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Encouraging news on graduate vacancies


The Association of Graduate Recruiter’s Winter Survey has predicated that graduate vacancies are likely to rise by 11.9% this year

Employers predict a double-digit rise in graduate vacancies in the coming year, according to the Association of Graduate Recruiters (AGR), which published the winter edition of its bi-annual survey this week. The survey predicts an 11.9% rise in vacancies for the coming recruitment round, following an increase of 4.3% last year. This demonstrates a sustained optimism amongst AGR members in the context of a steadily growing UK economy.

Stephen Isherwood, Chief Executive of the AGR, said: “Graduate vacancies continue to grow year on year and graduates are still more likely to be employed than non-graduates. But tensions persist. Employers would have recruited more graduates, over 1,400 more, if they could have found enough candidates with the right mix of skills.”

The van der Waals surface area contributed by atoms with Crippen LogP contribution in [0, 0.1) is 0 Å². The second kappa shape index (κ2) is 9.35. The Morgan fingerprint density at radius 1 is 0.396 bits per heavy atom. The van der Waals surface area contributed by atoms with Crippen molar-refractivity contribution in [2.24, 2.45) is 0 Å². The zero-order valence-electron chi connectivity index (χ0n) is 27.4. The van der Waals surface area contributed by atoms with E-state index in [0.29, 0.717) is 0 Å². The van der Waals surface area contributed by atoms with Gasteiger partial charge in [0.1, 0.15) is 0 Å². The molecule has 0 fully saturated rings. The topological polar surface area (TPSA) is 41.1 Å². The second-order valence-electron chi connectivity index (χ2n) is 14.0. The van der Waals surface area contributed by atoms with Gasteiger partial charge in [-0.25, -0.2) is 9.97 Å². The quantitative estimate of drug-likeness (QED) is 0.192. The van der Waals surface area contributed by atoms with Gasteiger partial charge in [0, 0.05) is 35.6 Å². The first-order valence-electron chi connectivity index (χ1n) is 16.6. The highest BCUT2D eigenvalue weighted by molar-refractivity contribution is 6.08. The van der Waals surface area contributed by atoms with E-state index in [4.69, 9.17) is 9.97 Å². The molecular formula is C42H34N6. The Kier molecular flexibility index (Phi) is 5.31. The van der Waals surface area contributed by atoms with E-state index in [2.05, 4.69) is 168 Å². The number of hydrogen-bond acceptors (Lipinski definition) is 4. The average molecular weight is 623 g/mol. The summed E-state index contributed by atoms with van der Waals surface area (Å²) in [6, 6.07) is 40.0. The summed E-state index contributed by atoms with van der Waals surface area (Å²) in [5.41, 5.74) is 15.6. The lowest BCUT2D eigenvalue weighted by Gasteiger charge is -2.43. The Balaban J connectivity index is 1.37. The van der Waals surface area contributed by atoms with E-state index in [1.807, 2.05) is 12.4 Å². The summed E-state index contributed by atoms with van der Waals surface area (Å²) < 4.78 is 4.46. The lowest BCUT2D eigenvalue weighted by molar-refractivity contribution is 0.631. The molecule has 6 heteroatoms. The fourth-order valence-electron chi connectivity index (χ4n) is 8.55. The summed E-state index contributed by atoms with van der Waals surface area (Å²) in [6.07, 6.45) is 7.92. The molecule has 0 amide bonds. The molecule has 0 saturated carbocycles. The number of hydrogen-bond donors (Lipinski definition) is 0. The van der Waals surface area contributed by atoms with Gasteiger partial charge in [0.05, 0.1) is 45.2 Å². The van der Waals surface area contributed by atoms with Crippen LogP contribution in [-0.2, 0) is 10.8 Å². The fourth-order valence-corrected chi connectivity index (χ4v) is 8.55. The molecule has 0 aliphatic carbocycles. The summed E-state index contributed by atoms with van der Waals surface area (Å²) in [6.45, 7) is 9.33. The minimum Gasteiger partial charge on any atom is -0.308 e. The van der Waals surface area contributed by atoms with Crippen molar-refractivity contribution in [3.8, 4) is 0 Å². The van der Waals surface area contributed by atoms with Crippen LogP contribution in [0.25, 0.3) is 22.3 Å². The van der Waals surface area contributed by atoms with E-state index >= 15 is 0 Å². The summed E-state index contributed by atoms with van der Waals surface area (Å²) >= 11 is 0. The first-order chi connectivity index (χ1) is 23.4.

AGR members reported 1,422 unfilled vacancies in 2014. The largest proportion occurred in the IT/Telecoms sector, where 11.8% of graduate vacancies remained unfilled. The reasons given for this are varied. Some employers report students reneging on offers whereas others cite lack of skills, technical, professional or both.

Meanwhile, more than a quarter (26.5%) of graduate roles in 2013/14 were filled by people who had previously worked for the same employer, for example through an internship or placement.

“The importance of work experience cannot be stressed to students enough,” Isherwood continued. “Candidates that understand the world of work, understand their own skills and can translate that into a compelling proposition are much more likely to be successful in the jobs market”.

Sectors to predict a growth in vacancies from 2014 to 2015 include IT and Telecoms (26.9%), and the Public Sector (23%) but Construction (22.1%) and Engineering (19.7%) are also confident of a rise in graduate positions. The largest recruiting sector in 2013/14 remains Accountancy and Professional Services (22.2%), followed by the Public Sector (13.3%), but Engineering (12.7%) has leapfrogged the Retail sector to take third place*.

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